Careers in Horticulture
Because of the diversity of career opportunities that can be found in the area of horticulture, after graduation most entry level jobs salaries are expected to range from the high twenties to the mid-thirty thousand dollar range. As the graduate gains experience and takes on or is given more responsibility or furthers their education in their chosen profession, the monetary compensation will also increase. According to the U.S. Bureau of Labor Statistics, job security in the horticulture sector and related fields for the next ten years looks very good.
Depending upon the student's interests and professional goals, a career after graduation in the area of horticulture may include, but is not limited to:
Production and/or Sales: Owning or managing a business like a fruit orchard, vegetable farming, greenhouse and nursery products, garden center, floral shop, selling of horticultural equipment and supplies, etc.
Marketing: Being a part of the global market economy in the wholesale or retail sale of cut flowers, fresh and processed fruits and vegetables, seeds and commodity trading. Being a buyer for chain stores, private institutions, or wholesale distributors are some of the options open to the right person who has a degree in horticulture and good communication skills.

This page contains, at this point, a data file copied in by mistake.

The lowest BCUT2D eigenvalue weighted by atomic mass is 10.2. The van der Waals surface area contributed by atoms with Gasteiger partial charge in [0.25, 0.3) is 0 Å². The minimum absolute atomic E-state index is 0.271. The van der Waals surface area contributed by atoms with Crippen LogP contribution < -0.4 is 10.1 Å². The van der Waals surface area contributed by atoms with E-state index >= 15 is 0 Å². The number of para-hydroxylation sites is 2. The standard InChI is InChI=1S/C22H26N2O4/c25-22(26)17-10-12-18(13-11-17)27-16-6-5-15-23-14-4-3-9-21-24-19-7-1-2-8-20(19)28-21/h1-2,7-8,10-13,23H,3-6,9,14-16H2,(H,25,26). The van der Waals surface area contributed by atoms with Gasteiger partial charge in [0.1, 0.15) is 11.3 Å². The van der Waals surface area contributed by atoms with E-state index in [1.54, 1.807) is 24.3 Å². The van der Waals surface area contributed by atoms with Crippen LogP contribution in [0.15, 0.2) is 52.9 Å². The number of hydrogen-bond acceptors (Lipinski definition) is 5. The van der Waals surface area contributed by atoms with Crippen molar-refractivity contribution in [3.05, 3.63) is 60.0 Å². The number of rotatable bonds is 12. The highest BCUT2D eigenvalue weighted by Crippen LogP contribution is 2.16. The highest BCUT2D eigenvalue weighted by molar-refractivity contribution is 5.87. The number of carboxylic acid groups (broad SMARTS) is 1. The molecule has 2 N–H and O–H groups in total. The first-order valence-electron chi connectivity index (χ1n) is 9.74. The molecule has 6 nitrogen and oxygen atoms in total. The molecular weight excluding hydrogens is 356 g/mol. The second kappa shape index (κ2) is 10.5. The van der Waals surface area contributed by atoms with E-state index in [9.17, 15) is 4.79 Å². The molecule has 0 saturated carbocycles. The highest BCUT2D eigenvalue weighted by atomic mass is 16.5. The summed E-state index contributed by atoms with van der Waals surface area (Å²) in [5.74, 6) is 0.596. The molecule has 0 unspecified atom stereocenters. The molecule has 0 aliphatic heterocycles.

Teaching: Teaching others about the world of plants and their products and how they serve humankind. There is a need for qualified teachers in horticulture in high schools, technical schools and colleges.
Humanitarian Outreach: Serving in a direct capacity to relieve hunger and poverty. This may include serving as a project manager in community development programs in a third world country or here in the United States helping out in the inner city with landscape beautification projects or community vegetable gardens.
Botanical Gardens and Arboretums: Be a part of specialized gardens that collect, maintain and preserve plant life, whether it be of a local or of a worldwide interest.
Research: Be on the cutting edge of improving yields and quality of fruits, vegetables, flowers and ornamental plants through plant breeding, genetics, and plant nutrition. Research may also include better ways to store and handle crops safely for higher customer satisfaction and health.
Industry Support: Become a consultant in technical services to help producers and the industry in producing and marketing using the latest technologies and products to keep costs low and improve the quality of what they are producing. This may include soil testing and fertilizer application, pest control field scout and recommendations on the proper use of pesticides, how to set up and manage a farm roadside market business that specializes in organic produce, etc.